The money from this type of mogul or “ganzer macher” has been used to dehumanize and depopulate non-Jews in Palestine for over 120 years. But in spite of creating a strong Israeli economy based on guns, diamonds, and security services and in spite of walling Arabs in Bantustans in the West Bank and in the KZ lager known as Gaza, they have failed. Non-Jews outnumber Jews within the borders controlled by Israel, which makes a mockery out of calling it a Jewish state.

Schadenfreude is defined to be largely unanticipated delight in the suffering of another which is recognized as well deserved. Political Zionism deserves scorn and derision; it is racist and antithetical to what Americans profess to hold self-evident: that all men and women are created equal and that we should share equal rights of citizenship. When rich Zionists lose a piece of their portfolios, especially to the guile of one of their own, it is a delight.

The press was first to report Madoff’s pilfering of the Robert Lappin “Charitable” Foundation, an organization whose “mission is helping to keep our children Jewish, thus reversing the trend of assimilation and intermarriage.” If the reader has trouble seeing the blatant racism here, substitute “White” for “Jewish” and imagine it was the stated goal of the David Duke Charitable Foundation..

While Mr. Burston found Madoff’s bilking of “fellow Jews, even Holocaust survivors” particularly outrageous, there are those who find divine justice in seeing one fraud defraud another. Elie Wiesel and his Foundation for Humanity would certainly qualify. Here is a man who has made millions peddling his narrative on the deaths of Jews in World War II; his novel, “Night,” is mandatory reading for most high school students; questioning it in any way invites charges of “anti-Semitism” and “Holocaust Denial.” He has been feted by Presidents and holds dozens of honorary degrees. If there were a CEO of the Holocaust Industry (a term coined by Norman Finkelstein), surely it would be The Great Weasel.

Wiesel’s Foundation claims to combat indifference, intolerance and injustice through programs to promote acceptance, understanding, and equality. Yet he remains persistently indifferent to over 60 years of suffering of the Palestinian people and treats them with silence or as the “untermenschen” his people once were under the Nazis. Wiesel boasts of having worked for the terrorists of the Jewish Irgun, not as a fighter but as a journalist, and he steadfastly refuses to apologize for the massacre by his employer at Deir Yassin. As a devout Zionist there is no way he can endorse one state in Israel/Palestine with equal rights of citizenship for all.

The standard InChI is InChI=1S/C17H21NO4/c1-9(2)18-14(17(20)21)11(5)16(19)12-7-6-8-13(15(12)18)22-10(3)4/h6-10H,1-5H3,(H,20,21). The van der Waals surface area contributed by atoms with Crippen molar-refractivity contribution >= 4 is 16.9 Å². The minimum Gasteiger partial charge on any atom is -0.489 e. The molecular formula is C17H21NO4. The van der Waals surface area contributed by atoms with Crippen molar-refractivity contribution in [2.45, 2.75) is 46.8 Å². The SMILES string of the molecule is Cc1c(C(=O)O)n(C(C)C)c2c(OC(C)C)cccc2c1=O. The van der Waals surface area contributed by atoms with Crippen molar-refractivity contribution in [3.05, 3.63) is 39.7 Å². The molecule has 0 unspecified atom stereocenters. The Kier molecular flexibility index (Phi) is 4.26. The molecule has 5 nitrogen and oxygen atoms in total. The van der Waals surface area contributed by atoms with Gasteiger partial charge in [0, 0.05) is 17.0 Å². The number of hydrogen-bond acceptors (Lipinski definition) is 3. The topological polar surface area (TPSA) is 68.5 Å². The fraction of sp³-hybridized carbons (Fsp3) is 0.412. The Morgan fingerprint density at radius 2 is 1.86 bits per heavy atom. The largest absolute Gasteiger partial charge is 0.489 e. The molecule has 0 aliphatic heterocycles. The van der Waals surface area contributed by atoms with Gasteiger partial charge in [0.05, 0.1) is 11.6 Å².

Other victims of Madoff’s deception, like the Shapiro Family Foundation and the Chais Family Foundation, are undoubtedly genuinely philanthropic and well-meaning. But insofar as their gifts support Jews-only education, medicine, and social programs in Israel, they deserve the derision that would be accorded to Aryan philanthropists or others who support a racist state, one whose very laws favor one chosen group over all the rest.

Madoff’s clients were not just generous Jews; they were Jews who directly or indirectly support the racism inherent in political Zionism. They support the assimilation of Ethiopian Jews (a noble enterprise), but reject the assimilation of Israeli Arabs and the Palestinians caged in West Bank and Gaza. They support “birthright” trips for young American Jews in hopes they will settle in Israel, but not the “Birthright Unplugged” educational trips of Hannah Mermelstein or the work of Jeff Halper’s Israeli Committee Against Home Demolitions.

Madoff’s wealthy victims build ever more Holocaust memorials with the message “Never Forget” but ignore the current siege and starvation of Gaza to which they contribute financially and by their silence. Like The Great Weasel, they simply dismiss the analogy as “unworthy.” Where is the Spielberg movie of the Gaza ghetto that isolates three times as many people as the Warsaw Ghetto and in worse conditions? Where is the support for Righteous Jews like former Princeton University law professor Richard Falk, who calls what Israel is doing to the 1.5 million Palestinians in Gaza “a crime against humanity?” Falk has condemned the collective punishment of the Palestinians in Gaza as “a flagrant and massive violation of international humanitarian law as laid down in Article 33 of the Fourth Geneva Convention.”

Cast in terms of their impact on the struggle for Palestinian human rights, it is difficult not to plead guilty to schadenfreude caused by the greed of Bernard Madoff. In fact, my only regret is that Edgar Bronfman and Alan Dershowitz were not among his preferred clients.